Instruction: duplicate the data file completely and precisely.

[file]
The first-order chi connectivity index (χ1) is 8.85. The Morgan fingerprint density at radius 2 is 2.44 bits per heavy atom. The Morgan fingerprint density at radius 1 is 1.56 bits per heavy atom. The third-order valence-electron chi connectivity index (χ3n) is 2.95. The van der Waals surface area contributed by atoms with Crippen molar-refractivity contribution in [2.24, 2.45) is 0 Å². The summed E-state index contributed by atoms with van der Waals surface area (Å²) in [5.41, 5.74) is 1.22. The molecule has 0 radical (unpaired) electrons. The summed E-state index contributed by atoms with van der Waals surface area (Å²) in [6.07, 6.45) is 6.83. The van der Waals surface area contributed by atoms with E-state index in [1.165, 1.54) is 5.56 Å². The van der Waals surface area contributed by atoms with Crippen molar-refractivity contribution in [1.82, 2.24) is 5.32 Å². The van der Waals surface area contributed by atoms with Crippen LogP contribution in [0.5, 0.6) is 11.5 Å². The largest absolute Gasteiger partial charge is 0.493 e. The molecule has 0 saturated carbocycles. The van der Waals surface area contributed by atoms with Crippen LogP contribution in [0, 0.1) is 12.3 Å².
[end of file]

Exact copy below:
The first-order chi connectivity index (χ1) is 8.85. The Morgan fingerprint density at radius 2 is 2.44 bits per heavy atom. The Morgan fingerprint density at radius 1 is 1.56 bits per heavy atom. The third-order valence-electron chi connectivity index (χ3n) is 2.95. The van der Waals surface area contributed by atoms with Crippen molar-refractivity contribution in [2.24, 2.45) is 0 Å². The summed E-state index contributed by atoms with van der Waals surface area (Å²) in [5.41, 5.74) is 1.22. The molecule has 0 radical (unpaired) electrons. The summed E-state index contributed by atoms with van der Waals surface area (Å²) in [6.07, 6.45) is 6.83. The van der Waals surface area contributed by atoms with E-state index in [1.165, 1.54) is 5.56 Å². The van der Waals surface area contributed by atoms with Crippen molar-refractivity contribution in [1.82, 2.24) is 5.32 Å². The van der Waals surface area contributed by atoms with Crippen LogP contribution in [0.5, 0.6) is 11.5 Å². The largest absolute Gasteiger partial charge is 0.493 e. The molecule has 0 saturated carbocycles. The van der Waals surface area contributed by atoms with Crippen LogP contribution in [0, 0.1) is 12.3 Å².